In April of 2003, I was brought into the company of a sponsor from the Stirling Institute of Relation. He cultivated me through the Spring, and encouraged me to enroll in the October "Men's Weekend."
It's still not clear to me when or where Jewel starts and I stop. But my sponsor and his team clearly knew that they had gotten a line on a big fish. In the final interview, he told me that it was "time to let the genie out of the bottle."
As the weekend approached, my intimates began to express their concern. Some tried to redirect me to other groups. My father seemed to consider the whole matter an interesting experiment, but suggested that it would be years before I had successfully assimilated it, and warned that it might seriously derail my plans.
Jewel's concern also mounted. Two weeks prior to the experience, I was driving around Thousand Oaks, gathering some effects required for the weekend. I had pulled up at the corner of Moorpark and TO Boulevard, when I looked in the rear view mirror. There she was, wrapped in a muslin veil held in place by a large hat. She was driving a beat-up blue sedan. As I drove up TO Boulevard, looking for a place to get gas, she followed closely behind. I pulled into a gas station, but she drove on by. It was too public a location.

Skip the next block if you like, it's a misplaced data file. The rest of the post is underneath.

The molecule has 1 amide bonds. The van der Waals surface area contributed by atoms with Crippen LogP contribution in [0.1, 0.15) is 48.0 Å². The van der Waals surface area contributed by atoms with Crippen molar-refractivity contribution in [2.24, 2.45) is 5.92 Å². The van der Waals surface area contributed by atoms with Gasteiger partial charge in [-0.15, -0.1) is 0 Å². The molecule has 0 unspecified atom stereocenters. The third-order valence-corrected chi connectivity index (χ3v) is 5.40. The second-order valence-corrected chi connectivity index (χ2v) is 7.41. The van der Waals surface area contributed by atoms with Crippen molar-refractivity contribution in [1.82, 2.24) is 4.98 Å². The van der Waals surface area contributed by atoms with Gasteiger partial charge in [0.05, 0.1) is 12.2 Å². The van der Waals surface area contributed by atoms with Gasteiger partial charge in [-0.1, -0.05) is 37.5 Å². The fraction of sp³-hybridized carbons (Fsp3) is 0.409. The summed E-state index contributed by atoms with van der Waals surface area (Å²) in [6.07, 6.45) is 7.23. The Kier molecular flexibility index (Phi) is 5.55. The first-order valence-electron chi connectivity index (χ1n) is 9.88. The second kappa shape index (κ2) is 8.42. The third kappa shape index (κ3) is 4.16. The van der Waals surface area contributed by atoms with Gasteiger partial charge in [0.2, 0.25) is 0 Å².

I was shocked and a little alarmed. My direct reaction: "Don't panic." I was right about that. While contractual restrictions prohibit me from revealing the events of my Men's Weekend, I shared with one of my spiritual advisors that I almost broke the Weekend - not because I intended too, but simply by being who I was. She told me that there were not very many people she would believe that of - but in my case, she would make an exception.
I received at least one significant gift from Justin Stirling, and that was an apprehension of male dysfunction that previously had escaped me. Not having put much thought into becoming a man's man, I never appreciated how much energy people might invest in escaping the dictates of common-sense with respect to psychological balance.
Unfortunately, the flip side was association with a group of people that cater to feminine dependency. Their assumption was that, in the context of a divorce, a mother's anger would destroy her children. They did not at all grasp the nature of childhood, and how much could be done by drawing upon past resources. They weren't even interested in asking. Bottom line: under no terms would they permit me to escape my spiritual "contract" with my ex-wife.